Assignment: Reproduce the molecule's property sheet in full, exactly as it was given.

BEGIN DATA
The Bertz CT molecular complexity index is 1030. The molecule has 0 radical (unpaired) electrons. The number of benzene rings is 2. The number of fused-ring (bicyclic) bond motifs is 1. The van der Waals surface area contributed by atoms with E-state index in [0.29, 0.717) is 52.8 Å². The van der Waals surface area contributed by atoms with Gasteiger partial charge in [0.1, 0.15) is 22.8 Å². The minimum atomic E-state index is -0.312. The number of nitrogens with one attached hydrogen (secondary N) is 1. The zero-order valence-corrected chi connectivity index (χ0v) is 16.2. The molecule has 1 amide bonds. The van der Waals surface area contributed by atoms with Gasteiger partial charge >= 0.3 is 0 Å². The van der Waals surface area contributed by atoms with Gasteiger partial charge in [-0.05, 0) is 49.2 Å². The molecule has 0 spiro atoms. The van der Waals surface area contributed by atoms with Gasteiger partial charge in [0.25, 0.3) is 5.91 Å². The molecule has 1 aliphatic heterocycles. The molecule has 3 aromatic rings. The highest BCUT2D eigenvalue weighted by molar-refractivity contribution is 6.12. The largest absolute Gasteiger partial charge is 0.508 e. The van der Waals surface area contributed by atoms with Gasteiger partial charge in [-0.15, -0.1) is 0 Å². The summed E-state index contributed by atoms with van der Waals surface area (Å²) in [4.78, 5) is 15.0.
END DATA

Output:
The Bertz CT molecular complexity index is 1030. The molecule has 0 radical (unpaired) electrons. The number of benzene rings is 2. The number of fused-ring (bicyclic) bond motifs is 1. The van der Waals surface area contributed by atoms with E-state index in [0.29, 0.717) is 52.8 Å². The van der Waals surface area contributed by atoms with Gasteiger partial charge in [0.1, 0.15) is 22.8 Å². The minimum atomic E-state index is -0.312. The number of nitrogens with one attached hydrogen (secondary N) is 1. The zero-order valence-corrected chi connectivity index (χ0v) is 16.2. The molecule has 1 amide bonds. The van der Waals surface area contributed by atoms with Gasteiger partial charge >= 0.3 is 0 Å². The van der Waals surface area contributed by atoms with Gasteiger partial charge in [-0.05, 0) is 49.2 Å². The molecule has 0 spiro atoms. The van der Waals surface area contributed by atoms with Gasteiger partial charge in [0.25, 0.3) is 5.91 Å². The molecule has 1 aliphatic heterocycles. The molecule has 3 aromatic rings. The highest BCUT2D eigenvalue weighted by molar-refractivity contribution is 6.12. The largest absolute Gasteiger partial charge is 0.508 e. The van der Waals surface area contributed by atoms with Gasteiger partial charge in [-0.15, -0.1) is 0 Å². The summed E-state index contributed by atoms with van der Waals surface area (Å²) in [4.78, 5) is 15.0.